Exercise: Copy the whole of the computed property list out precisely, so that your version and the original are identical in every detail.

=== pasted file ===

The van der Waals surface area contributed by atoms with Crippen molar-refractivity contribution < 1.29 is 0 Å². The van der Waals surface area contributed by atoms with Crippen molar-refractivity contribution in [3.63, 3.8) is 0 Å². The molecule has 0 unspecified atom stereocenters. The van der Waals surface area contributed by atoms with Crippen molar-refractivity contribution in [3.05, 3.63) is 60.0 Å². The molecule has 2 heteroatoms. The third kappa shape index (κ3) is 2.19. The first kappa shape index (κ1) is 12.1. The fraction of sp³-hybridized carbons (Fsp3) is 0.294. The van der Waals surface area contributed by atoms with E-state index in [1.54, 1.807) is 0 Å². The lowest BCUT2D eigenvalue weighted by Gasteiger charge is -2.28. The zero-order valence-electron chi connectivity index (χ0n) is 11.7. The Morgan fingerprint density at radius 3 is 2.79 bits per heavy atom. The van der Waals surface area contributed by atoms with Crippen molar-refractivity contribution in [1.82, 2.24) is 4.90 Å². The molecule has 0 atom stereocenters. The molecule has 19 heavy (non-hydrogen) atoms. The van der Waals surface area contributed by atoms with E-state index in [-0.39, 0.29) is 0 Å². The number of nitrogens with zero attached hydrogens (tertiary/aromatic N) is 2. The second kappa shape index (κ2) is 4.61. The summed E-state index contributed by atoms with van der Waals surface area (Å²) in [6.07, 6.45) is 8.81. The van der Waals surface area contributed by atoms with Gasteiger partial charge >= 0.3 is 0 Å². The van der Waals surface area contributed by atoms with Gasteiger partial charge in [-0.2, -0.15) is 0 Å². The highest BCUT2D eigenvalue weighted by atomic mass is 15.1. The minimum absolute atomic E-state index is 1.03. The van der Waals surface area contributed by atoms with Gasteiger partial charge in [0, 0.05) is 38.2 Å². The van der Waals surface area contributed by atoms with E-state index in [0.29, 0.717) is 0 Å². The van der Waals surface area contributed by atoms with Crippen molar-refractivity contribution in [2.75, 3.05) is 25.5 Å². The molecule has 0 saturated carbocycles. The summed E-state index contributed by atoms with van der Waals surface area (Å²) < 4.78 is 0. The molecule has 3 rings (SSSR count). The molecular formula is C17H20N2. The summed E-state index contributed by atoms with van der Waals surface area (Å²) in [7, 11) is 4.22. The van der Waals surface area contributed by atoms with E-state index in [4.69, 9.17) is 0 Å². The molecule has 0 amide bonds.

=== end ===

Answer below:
The van der Waals surface area contributed by atoms with Crippen molar-refractivity contribution < 1.29 is 0 Å². The van der Waals surface area contributed by atoms with Crippen molar-refractivity contribution in [3.63, 3.8) is 0 Å². The molecule has 0 unspecified atom stereocenters. The van der Waals surface area contributed by atoms with Crippen molar-refractivity contribution in [3.05, 3.63) is 60.0 Å². The molecule has 2 heteroatoms. The third kappa shape index (κ3) is 2.19. The first kappa shape index (κ1) is 12.1. The fraction of sp³-hybridized carbons (Fsp3) is 0.294. The van der Waals surface area contributed by atoms with E-state index in [1.54, 1.807) is 0 Å². The lowest BCUT2D eigenvalue weighted by Gasteiger charge is -2.28. The zero-order valence-electron chi connectivity index (χ0n) is 11.7. The Morgan fingerprint density at radius 3 is 2.79 bits per heavy atom. The van der Waals surface area contributed by atoms with Crippen molar-refractivity contribution in [1.82, 2.24) is 4.90 Å². The molecule has 0 atom stereocenters. The molecule has 19 heavy (non-hydrogen) atoms. The van der Waals surface area contributed by atoms with E-state index in [-0.39, 0.29) is 0 Å². The number of nitrogens with zero attached hydrogens (tertiary/aromatic N) is 2. The second kappa shape index (κ2) is 4.61. The summed E-state index contributed by atoms with van der Waals surface area (Å²) in [6.07, 6.45) is 8.81. The van der Waals surface area contributed by atoms with Gasteiger partial charge >= 0.3 is 0 Å². The van der Waals surface area contributed by atoms with Gasteiger partial charge in [-0.2, -0.15) is 0 Å². The highest BCUT2D eigenvalue weighted by atomic mass is 15.1. The minimum absolute atomic E-state index is 1.03. The van der Waals surface area contributed by atoms with Gasteiger partial charge in [0, 0.05) is 38.2 Å². The van der Waals surface area contributed by atoms with E-state index in [0.29, 0.717) is 0 Å². The van der Waals surface area contributed by atoms with Crippen molar-refractivity contribution in [2.75, 3.05) is 25.5 Å². The molecule has 0 saturated carbocycles. The summed E-state index contributed by atoms with van der Waals surface area (Å²) < 4.78 is 0. The molecule has 3 rings (SSSR count). The molecular formula is C17H20N2. The summed E-state index contributed by atoms with van der Waals surface area (Å²) in [7, 11) is 4.22. The van der Waals surface area contributed by atoms with E-state index in [4.69, 9.17) is 0 Å². The molecule has 0 amide bonds.